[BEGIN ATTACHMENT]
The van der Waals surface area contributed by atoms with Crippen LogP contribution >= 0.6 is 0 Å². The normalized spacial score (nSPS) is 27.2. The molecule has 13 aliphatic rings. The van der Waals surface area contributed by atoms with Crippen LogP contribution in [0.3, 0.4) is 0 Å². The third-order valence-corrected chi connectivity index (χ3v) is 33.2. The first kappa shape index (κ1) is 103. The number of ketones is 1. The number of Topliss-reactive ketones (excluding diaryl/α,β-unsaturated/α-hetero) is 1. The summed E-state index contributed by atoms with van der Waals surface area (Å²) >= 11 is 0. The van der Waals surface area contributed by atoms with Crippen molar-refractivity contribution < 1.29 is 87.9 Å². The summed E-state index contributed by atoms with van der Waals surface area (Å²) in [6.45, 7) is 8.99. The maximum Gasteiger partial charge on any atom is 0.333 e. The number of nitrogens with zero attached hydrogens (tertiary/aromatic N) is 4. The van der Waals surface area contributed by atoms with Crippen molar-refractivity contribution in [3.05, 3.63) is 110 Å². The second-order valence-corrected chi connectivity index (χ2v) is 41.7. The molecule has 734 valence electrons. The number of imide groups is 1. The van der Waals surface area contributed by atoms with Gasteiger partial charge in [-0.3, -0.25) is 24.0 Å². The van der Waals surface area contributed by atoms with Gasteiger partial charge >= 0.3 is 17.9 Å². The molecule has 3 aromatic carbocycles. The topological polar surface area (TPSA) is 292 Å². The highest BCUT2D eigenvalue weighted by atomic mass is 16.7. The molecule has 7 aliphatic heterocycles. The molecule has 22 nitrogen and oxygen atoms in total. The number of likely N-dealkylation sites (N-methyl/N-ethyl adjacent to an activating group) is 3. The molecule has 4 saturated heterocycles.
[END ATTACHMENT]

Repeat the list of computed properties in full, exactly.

The van der Waals surface area contributed by atoms with Crippen LogP contribution >= 0.6 is 0 Å². The normalized spacial score (nSPS) is 27.2. The molecule has 13 aliphatic rings. The van der Waals surface area contributed by atoms with Crippen LogP contribution in [0.3, 0.4) is 0 Å². The third-order valence-corrected chi connectivity index (χ3v) is 33.2. The first kappa shape index (κ1) is 103. The number of ketones is 1. The number of Topliss-reactive ketones (excluding diaryl/α,β-unsaturated/α-hetero) is 1. The summed E-state index contributed by atoms with van der Waals surface area (Å²) >= 11 is 0. The van der Waals surface area contributed by atoms with Crippen molar-refractivity contribution < 1.29 is 87.9 Å². The summed E-state index contributed by atoms with van der Waals surface area (Å²) in [6.45, 7) is 8.99. The maximum Gasteiger partial charge on any atom is 0.333 e. The number of nitrogens with zero attached hydrogens (tertiary/aromatic N) is 4. The van der Waals surface area contributed by atoms with Crippen molar-refractivity contribution in [3.05, 3.63) is 110 Å². The second-order valence-corrected chi connectivity index (χ2v) is 41.7. The molecule has 734 valence electrons. The number of imide groups is 1. The van der Waals surface area contributed by atoms with Gasteiger partial charge in [-0.3, -0.25) is 24.0 Å². The van der Waals surface area contributed by atoms with Gasteiger partial charge >= 0.3 is 17.9 Å². The molecule has 3 aromatic carbocycles. The topological polar surface area (TPSA) is 292 Å². The highest BCUT2D eigenvalue weighted by atomic mass is 16.7. The molecule has 7 aliphatic heterocycles. The molecule has 22 nitrogen and oxygen atoms in total. The number of likely N-dealkylation sites (N-methyl/N-ethyl adjacent to an activating group) is 3. The molecule has 4 saturated heterocycles.